Getting Caught Up

Last summer, I posted a small freakout about finding a moth in my room (where all of my hand knits live).

Everything turned out to be fine. I bought some zip-top bags, washed everything (that took WEEKS), and put them away.

It got me thinking about proper storage for my hand knits for the summer months (since I’m not wearing most of them), and to store my enormous yarn stash.

Since spring is in the air, I’m going to start gearing up.

For those of you following along at home, here’s a list:

#1. Wash and dry everything.

Yes. Everything. Oils from your skin attract bugs. I don’t know the exact reasons why, but they do. Besides, it just makes good sense. When the weather starts cooling off again, wouldn’t you want to pull out a nice, clean shawl or pair of socks?

#2. Put everything into airtight, zip-top bags.

If it can keep air out, it’ll keep wee beasties out. Plus, if there is the slight chance that you put something that already had a moth or carpet beetle on it, you’ve got a much better chance of containing the problem.

#3. Add a repellent.

Not, like OFF! or anything like that. And I hear that moth balls aren’t so good for hand-knits (plus they smell AWFUL).

Me? I’m going to go with lavender. I’ve heard that cedar, mint leaves and cloves also work as moth repellents as well.

I am by no means an expert in repelling moths or carpet beetles, this advice was found on the internet. But it seems better to do some of these things than to store everything in a heap and cross your fingers and hope for the best.

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I Don’t Knit On Demand


I said it.

It had to be said.

For about… oh, 2 years or so, I had been attempting to create the end-all post as to WHY I don’t knit on demand.

I never posted them because I felt like I could never get the entries quite right. Some were ranty. Some were bitchy. None were organized. All went on for forever.

And I was really worried I’d hurt someone’s feelings. That’s the biggie.

Non-knitters have asked me for things in the past, and I understand that the reason why they do it is because they think what I do is neat.

But I don’t take requests or commissions, and I’ve formed a short and incomplete list as to why I don’t knit on demand, in case you were curious.

#1. I’ve got a lot of projects on my plate, and I have no interest in making anything else.

Seriously. To date, I’ve got 2 pairs of socks, 2 baby sweaters, a fingerless glove, a dog sweater and a hat on my needles. And I’d really like to knit myself a Loch Ness monster. And 3 sweaters. And another hat.

#2. You really want to pay me for my time, but I’m not in the mood to discuss what I charge (it’s a lot) and why (this is a skill).

Also – there are copyright issues when working from someone else’s pattern and charging for it. I refuse to get into that here. For more information, I recommend speaking to your friendly neighborhood a legal professional.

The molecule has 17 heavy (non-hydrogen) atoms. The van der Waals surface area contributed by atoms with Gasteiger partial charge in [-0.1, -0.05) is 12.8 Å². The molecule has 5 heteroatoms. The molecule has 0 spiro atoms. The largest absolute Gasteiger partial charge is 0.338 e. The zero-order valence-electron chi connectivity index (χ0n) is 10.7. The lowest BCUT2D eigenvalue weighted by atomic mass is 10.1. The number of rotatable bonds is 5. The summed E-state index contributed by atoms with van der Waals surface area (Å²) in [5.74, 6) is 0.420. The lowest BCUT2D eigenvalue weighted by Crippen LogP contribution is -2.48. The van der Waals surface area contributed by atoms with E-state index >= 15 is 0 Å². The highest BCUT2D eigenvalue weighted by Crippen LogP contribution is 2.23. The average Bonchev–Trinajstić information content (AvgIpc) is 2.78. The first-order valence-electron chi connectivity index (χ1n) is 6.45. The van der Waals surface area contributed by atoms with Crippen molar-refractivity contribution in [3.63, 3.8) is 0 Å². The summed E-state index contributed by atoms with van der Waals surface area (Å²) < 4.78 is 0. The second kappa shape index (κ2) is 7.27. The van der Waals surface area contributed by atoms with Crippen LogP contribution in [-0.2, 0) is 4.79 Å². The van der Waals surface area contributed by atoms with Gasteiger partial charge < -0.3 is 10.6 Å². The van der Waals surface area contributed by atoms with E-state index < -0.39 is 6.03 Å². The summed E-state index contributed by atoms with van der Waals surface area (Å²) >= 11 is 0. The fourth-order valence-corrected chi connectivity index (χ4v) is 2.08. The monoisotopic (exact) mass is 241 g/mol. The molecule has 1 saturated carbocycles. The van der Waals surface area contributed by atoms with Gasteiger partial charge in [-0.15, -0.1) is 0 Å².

#3. I hate deadlines. It makes knitting less fun.

I don’t care if the deadline is a year from now. It’s still a deadline. 

#4. I’ve been burned before. I’ve been pestered into knitting A Thing, and then once the person gets it, they never use/wear it.

It’s happened only a handful of times, and I’ve gotten over it, but I don’t want to go back there again.

#5. I’m a fiber snob, and I want to work with the high-quality stuff. 

Working with high-quality materials makes any task more fun and enjoyable. Do you remember the last time you had to use a slow, clunky computer and how incredibly frustrating it was? That’s how I feel when someone suggests Red Heart.

And that’s about all for right now. These five reasons cover pretty much all of the bases. There are more reasons, and I may discuss them a little bit here and there as they come up.

The one thing I want everyone to take away from this post is to realize if they make a request, and I refuse, IT IS NOT PERSONAL. I’m just a selfish knitter.

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Was That a Moth?

It’s summertime in Chicago. Actually, we just got done having a heat wave that made Hell seem like a nice place to vacation.

Seriously. 10 days of just under or above 100 degree temperatures.

And I know that with summertime, bugs happen to wander indoors.

Earlier today, I saw a moth. I killed it, and then Googled “wool moth.”

Looks like we have a match.

Freaked out for a few seconds, then looked up my options.

Inspect everything, bag everything and freeze it appears to be the way to go. There were also many suggestions of putting them someplace where they’re at least 120 degrees or above.

Unfortunately, our heat wave just ended, otherwise I’d bag up some stuff and stick it in my car. I’m pretty sure it got over 120 in there at least once this past week.

So far, I’ve inspected and bagged my socks. They’re now in the freezer.

Going to go out later today and pick up some of those giant heavy-duty zipper bags and inspect and bag more things tonight. Then talk to my mom about storing some stuff in her freezer.

All in all, it’s not a huge, crazy emergency. And it’s not a huge pain in the ass like a roach or bedbug infestation would be.

Just seeing one moth does not mean that everything I have is ruined. From some of the researching I did (and do check out UC Davis’s website on moth control), it appears that this is pretty easy to remedy.

I’ll be doing inspecting tonight, and I’ll post tomorrow with an update!

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Checking In

Been doing plenty of knitting lately. Haven’t actually finished anything since my Pink Spider Socks, but I’m getting closer to finishing about 4 other things.

Here are the Pink Spider Socks.

Pink Spider Socks

And here’s the Snapdragon Tam.

Snapdragon Tam

And so far, I’ve been sticking to my yarn diet.

It’s getting harder, though. The magical place where Lorna’s Laces do their thing is having a mill ends sale this Saturday. I know I’ve said this before, but it bears repeating – Lorna’s Laces mill ends are flipping awesome.

Also, I have a “Yarn Tasting” on Friday night. What’s a yarn tasting? It’s when a shop decides to share a bunch of different kind of yarns with a group of yarn enthusiasts. Usually you get a few yards, and while you knit it up, the shop owner or a representative talks about the yarn.

At least, that’s what happened the last time I went to a yarn tasting. It was a few years ago. It was great, because I was exposed to some different types of yarn that I may not have knit with otherwise.